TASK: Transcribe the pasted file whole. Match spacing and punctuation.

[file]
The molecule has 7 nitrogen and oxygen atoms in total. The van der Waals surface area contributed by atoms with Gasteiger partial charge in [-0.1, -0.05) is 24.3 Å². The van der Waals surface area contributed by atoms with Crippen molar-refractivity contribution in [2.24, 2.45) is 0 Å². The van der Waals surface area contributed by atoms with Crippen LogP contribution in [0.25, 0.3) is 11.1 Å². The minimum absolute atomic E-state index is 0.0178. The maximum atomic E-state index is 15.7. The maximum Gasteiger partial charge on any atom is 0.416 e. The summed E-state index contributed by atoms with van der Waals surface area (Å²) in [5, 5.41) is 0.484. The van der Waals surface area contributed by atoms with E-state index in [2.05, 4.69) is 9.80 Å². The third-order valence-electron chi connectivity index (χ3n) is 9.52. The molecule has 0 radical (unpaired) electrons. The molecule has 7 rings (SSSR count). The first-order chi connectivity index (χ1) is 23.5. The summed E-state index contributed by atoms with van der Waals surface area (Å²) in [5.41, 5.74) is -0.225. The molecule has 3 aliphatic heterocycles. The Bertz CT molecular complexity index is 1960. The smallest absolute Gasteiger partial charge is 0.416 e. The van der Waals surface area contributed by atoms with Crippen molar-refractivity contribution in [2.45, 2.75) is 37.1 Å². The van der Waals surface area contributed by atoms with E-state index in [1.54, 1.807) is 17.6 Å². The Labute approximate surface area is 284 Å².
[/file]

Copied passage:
The molecule has 7 nitrogen and oxygen atoms in total. The van der Waals surface area contributed by atoms with Gasteiger partial charge in [-0.1, -0.05) is 24.3 Å². The van der Waals surface area contributed by atoms with Crippen molar-refractivity contribution in [2.24, 2.45) is 0 Å². The van der Waals surface area contributed by atoms with Crippen LogP contribution in [0.25, 0.3) is 11.1 Å². The minimum absolute atomic E-state index is 0.0178. The maximum atomic E-state index is 15.7. The maximum Gasteiger partial charge on any atom is 0.416 e. The summed E-state index contributed by atoms with van der Waals surface area (Å²) in [5, 5.41) is 0.484. The van der Waals surface area contributed by atoms with E-state index in [2.05, 4.69) is 9.80 Å². The third-order valence-electron chi connectivity index (χ3n) is 9.52. The molecule has 0 radical (unpaired) electrons. The molecule has 7 rings (SSSR count). The first-order chi connectivity index (χ1) is 23.5. The summed E-state index contributed by atoms with van der Waals surface area (Å²) in [5.41, 5.74) is -0.225. The molecule has 3 aliphatic heterocycles. The Bertz CT molecular complexity index is 1960. The smallest absolute Gasteiger partial charge is 0.416 e. The van der Waals surface area contributed by atoms with Crippen molar-refractivity contribution in [2.45, 2.75) is 37.1 Å². The van der Waals surface area contributed by atoms with E-state index in [1.54, 1.807) is 17.6 Å². The Labute approximate surface area is 284 Å².